Continuing through December 15, 2012
It may be hard to find installation work of the late Mike Kelley's that isn't seminal; and "Deodorized Central Mass with Satellites" (1991-99) clearly is. Situated more or less between Kelley's ratty-Afghan-and-stuffed-animals phase from the early '90s and the high-production-value era sculptural work seen in recent years, "Central Mass" makes its debut here in L.A. more than 20 years after first appearing in Europe. Since then it has mainly been shown in art fair booths, cramped in a way that may or may not have been part of Kelley's intention.
In this large, clean, open space, the piece takes on a new and different life, with the color-separated clumps of stuffed animals that make up each "satellite" alternately mashing in close or getting spread out wide, with access to their own orbits. The quasi-futuristic wall sculptures, made of fiberglass with a shiny lacquer finish and equipped to give off a chemically fresh odor, become sentries with, if you will, room to breathe as compared with their prior lives and how they were presented. The fact that the whole kit and caboodle taken in at once is over-the-top, one which perfectly embodies clichés of how outsiders might perceive contemporary art, was very likely not lost on Kelley. Rather, it was just one of the many crafty conceptual constructions that he wielded. That he was able to cull from among the kitschiest and tackiest of our pop cultural artifacts to make works that became, through a combination of subversion and sheer conceptual will, aesthetic triumphs despite themselves, is central to Kelley's legacy.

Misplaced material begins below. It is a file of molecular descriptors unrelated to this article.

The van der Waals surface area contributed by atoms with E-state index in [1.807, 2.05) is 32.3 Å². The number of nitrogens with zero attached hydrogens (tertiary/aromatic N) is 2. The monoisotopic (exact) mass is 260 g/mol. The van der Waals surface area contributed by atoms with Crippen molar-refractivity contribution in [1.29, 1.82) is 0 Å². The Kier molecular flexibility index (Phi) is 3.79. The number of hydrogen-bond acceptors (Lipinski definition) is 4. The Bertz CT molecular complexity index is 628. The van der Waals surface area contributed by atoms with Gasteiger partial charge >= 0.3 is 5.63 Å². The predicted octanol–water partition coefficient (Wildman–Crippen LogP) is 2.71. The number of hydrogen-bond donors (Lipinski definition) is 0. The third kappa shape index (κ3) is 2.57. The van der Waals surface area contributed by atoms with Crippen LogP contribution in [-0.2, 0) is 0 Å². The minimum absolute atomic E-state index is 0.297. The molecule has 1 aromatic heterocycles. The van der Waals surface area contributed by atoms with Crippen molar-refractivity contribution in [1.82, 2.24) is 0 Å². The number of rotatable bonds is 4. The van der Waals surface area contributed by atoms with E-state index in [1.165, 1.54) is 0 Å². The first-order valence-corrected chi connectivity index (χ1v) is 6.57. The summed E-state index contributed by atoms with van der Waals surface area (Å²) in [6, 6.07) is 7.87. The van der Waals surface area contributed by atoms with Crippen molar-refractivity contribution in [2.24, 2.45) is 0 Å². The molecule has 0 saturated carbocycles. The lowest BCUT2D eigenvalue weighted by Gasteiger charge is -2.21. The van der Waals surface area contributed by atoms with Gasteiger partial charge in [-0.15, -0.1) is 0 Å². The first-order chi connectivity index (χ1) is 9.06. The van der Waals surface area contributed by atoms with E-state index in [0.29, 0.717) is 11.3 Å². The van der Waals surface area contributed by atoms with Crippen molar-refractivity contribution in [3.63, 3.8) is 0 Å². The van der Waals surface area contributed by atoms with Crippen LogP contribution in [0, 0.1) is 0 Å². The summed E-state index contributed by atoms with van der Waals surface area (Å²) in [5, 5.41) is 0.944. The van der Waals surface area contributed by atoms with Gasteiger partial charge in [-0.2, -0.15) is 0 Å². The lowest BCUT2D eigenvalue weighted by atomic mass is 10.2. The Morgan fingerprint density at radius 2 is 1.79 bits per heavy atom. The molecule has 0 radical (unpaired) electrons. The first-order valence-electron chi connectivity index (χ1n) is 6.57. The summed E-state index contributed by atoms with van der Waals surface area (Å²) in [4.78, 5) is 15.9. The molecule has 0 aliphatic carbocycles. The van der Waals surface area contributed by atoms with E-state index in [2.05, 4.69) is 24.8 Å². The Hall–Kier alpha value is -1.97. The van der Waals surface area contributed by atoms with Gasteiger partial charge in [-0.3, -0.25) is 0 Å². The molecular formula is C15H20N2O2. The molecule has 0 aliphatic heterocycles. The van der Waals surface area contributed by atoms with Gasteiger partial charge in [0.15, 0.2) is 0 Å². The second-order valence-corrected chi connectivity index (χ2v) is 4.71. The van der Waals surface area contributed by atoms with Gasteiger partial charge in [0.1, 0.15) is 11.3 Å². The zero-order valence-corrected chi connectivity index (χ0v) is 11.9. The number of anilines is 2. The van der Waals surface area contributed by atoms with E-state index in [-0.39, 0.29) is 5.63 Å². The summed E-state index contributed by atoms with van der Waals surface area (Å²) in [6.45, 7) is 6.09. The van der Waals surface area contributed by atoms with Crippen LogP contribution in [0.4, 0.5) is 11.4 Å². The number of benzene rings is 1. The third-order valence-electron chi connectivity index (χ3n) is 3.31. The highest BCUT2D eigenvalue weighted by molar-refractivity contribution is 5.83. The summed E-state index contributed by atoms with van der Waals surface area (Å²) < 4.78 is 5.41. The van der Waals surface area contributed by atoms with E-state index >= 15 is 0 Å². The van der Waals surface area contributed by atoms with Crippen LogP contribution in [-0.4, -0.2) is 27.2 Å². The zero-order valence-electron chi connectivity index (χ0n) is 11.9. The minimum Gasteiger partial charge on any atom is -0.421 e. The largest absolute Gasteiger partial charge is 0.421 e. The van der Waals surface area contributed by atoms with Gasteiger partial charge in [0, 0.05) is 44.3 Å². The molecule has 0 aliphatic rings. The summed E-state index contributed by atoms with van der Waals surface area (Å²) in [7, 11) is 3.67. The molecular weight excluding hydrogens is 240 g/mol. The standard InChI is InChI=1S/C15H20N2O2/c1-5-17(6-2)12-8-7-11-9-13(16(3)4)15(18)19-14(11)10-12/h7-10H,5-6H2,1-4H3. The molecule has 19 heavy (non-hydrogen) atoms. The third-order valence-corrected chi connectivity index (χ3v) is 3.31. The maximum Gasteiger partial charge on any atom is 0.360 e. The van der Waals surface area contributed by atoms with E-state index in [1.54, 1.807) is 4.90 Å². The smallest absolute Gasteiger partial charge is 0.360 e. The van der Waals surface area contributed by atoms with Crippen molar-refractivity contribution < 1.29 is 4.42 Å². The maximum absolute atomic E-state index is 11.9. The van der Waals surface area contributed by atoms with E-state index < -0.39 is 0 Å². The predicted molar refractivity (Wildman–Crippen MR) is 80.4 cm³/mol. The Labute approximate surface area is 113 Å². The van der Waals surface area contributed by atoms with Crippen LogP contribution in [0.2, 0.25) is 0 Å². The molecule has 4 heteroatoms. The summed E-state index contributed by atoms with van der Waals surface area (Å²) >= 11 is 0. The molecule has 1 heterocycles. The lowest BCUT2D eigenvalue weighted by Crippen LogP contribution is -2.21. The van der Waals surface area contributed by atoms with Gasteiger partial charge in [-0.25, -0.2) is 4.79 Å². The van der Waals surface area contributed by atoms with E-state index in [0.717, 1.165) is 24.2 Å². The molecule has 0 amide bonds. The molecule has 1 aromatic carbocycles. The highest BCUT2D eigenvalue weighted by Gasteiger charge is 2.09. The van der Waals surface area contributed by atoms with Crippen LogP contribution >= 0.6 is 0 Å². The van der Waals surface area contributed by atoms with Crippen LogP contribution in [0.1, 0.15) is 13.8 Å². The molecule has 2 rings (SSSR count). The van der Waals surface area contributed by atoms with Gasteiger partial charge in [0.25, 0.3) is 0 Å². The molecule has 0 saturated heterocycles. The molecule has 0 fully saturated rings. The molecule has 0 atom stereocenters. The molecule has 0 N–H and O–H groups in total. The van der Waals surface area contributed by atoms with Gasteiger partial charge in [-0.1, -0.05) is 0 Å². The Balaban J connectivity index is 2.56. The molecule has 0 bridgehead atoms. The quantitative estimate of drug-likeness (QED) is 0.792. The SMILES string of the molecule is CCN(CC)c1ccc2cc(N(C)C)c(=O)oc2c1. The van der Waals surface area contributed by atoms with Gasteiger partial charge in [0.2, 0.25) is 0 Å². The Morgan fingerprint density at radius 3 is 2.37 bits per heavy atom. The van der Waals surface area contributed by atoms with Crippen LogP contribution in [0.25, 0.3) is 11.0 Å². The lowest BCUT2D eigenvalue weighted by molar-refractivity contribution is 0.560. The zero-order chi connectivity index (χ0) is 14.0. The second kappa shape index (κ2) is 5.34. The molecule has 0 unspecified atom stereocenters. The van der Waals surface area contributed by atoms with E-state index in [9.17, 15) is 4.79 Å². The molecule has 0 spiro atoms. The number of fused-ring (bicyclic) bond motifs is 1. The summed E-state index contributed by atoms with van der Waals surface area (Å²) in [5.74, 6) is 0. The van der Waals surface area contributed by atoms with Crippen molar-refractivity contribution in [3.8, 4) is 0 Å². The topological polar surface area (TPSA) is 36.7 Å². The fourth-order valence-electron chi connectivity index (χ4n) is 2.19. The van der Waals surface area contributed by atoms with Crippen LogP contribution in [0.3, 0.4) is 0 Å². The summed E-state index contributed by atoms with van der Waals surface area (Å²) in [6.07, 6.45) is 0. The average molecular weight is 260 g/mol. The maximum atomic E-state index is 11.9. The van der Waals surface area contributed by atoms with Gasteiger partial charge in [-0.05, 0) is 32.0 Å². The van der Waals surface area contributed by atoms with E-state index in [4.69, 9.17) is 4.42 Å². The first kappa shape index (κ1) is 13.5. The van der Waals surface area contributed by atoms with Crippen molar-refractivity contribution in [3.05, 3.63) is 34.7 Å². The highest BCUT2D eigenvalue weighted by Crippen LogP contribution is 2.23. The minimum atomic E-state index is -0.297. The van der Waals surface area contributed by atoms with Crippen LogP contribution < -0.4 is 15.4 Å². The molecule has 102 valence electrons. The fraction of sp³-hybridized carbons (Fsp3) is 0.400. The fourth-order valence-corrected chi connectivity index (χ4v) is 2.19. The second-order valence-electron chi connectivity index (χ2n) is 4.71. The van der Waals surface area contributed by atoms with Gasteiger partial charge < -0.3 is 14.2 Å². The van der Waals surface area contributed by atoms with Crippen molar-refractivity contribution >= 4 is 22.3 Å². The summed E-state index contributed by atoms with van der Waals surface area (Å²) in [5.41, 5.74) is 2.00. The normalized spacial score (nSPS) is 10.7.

Published courtesy of ArtSceneCal ©2012